Since the dawn of esports, Korea has, “dominated in almost every esport it took interest in,” Nicolas “Tasteless” Plott said during the GSL vs The World Finals between Joona “Serral” Sotala and Kim “Stats” Dae Yeob. Among esports, StarCraft is a Korean favorite.
As Tasteless made his statement, Serral, a Finnish Zerg player, was taking the best Korea had to offer, all the way to game seven of his series. Serral made history on Aug. 5 by beating Stats and becoming the first non-Korean to win a GSL event in 20 (!) years. While Serral made history, he isn’t the only example of a rise to power and closing of the gap for the non-Koreans.
While taking down some of the best in Korea, and even while topping the WCS Circuit’s point system, Serral looked like a real competitor. Before he reached Stats in the Finals, he beat out two other legendary Korean Circuit players. After a 3-0 win against fellow World player Diego “Kelazhur” Schwimmer, Serral beat 3-0 Terran player Lee “INnoVation” Shin Hyung, who is known for his robotic-like skill. In the semifinals, Park “Dark” Ryung Woo, who had shown some new Zerg strategies, was only able to take one game off Serral. Cho “Maru” Seong Ju, who has won the last two seasons of GSL and is arguably the best player in the world, lost in a best-of-one show match to Serral. Stats had beaten Maru in a best-of-five series to get to the finals, but in all fairness, Stats probably couldn’t have done it again. Serral made history at GSL vs The World, and many are ready to crown him the best StarCraft player in the world because of it.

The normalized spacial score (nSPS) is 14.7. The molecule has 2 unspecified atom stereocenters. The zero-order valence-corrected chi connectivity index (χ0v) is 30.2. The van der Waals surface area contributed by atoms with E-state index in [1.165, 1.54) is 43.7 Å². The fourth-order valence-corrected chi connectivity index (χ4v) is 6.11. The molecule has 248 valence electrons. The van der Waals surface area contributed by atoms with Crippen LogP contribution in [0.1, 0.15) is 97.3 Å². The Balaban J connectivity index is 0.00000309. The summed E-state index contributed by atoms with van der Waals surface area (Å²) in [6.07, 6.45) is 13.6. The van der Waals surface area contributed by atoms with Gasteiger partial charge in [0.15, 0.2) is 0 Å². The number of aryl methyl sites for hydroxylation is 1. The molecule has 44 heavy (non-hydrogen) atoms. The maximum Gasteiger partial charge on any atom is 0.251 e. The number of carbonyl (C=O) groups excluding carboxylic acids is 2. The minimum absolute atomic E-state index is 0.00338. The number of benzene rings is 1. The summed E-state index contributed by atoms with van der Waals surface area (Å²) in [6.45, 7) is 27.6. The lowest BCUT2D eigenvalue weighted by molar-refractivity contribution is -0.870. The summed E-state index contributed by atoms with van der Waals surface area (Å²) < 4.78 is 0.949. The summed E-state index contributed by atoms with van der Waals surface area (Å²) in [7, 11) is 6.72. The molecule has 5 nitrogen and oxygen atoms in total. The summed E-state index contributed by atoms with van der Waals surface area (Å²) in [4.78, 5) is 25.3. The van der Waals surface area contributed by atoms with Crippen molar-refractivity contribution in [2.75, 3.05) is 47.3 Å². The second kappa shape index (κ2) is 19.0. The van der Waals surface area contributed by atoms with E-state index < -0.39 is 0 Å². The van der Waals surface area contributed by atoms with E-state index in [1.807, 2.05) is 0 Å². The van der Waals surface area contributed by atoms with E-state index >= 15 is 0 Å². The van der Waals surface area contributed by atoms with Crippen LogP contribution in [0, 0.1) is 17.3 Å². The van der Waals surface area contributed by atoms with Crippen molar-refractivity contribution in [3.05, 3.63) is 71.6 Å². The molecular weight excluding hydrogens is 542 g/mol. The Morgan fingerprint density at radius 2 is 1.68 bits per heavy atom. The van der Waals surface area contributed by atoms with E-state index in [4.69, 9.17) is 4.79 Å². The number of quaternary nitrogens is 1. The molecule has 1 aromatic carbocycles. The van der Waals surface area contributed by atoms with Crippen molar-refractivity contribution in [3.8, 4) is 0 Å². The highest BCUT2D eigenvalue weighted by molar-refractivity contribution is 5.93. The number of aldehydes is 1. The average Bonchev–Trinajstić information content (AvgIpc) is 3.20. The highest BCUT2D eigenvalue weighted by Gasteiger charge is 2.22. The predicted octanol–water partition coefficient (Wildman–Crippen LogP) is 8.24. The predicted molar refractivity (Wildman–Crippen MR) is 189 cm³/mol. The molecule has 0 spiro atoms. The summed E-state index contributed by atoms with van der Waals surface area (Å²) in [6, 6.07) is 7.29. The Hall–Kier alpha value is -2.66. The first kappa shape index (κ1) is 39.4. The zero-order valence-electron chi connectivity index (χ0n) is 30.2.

One of… no, THE most incredible defensive play of the year.
Serral took GSL vs The World, but Sasha “Scarlett” Hostyn was the first to win a tournament on Korean soil this year. IEM Season XII took place in PyeongChang, South Korea. It was host to eighteen players from all over the world. Joo “Zest” Sung Wook and Kim “sOs” Yoo Jin were the Korean representatives and the heavy favorites. Scarlett had to start from the NA tie-breaker best-of-five series, a game set aside for those who barely qualified for the tournament. European Zerg Mikolaj “Elazer” Ogonowski bested Zest 3-1 in the quarterfinals, and Scarlett took Elazer down 3-1 in the semifinals. The Canadian Zerg player faced off against sOs and his Protoss in the Finals, beating him in a decisive 4-1 fashion. Starting from before the bracket stage, Scarlett was able to beat out some of the best players in the world.
Three days of epic Starcraft 2 matches here in #PyeongChang2018 conclude with one of the biggest upsets in esport history:
The Global StarCraft II League invites some players from the World Circuit, but they rarely last that long. This season we saw not one, but two World players advance from the round of thirty-two to the round of sixteen: Alex “Neeb” Sunderhaft and Riccardo “Reynor” Romiti. Although it has never been done before, I don’t imagine this to have as much of an impact as the previously discussed successes. However, if one or both make it to the round of eight, that would be monumental. As both were selected for Maru’s group in the round of sixteen, it will be a tough challenge, but Kim “Impact” Joon Hyuk was also selected to be in the group. I expect Maru and one of either Reynor or Neeb to make it out into the round of eight, yet again making this a historic year for the World Circuit players.
GSL vs The World is over, but GSL round of sixteen will begin Aug. 15 at 2:30 am PDT and the WCS Challenger scenes for NA and EU start Aug. 11. Stay tuned to ArmchairEsports for the latest StarCraft news, updates and analysis.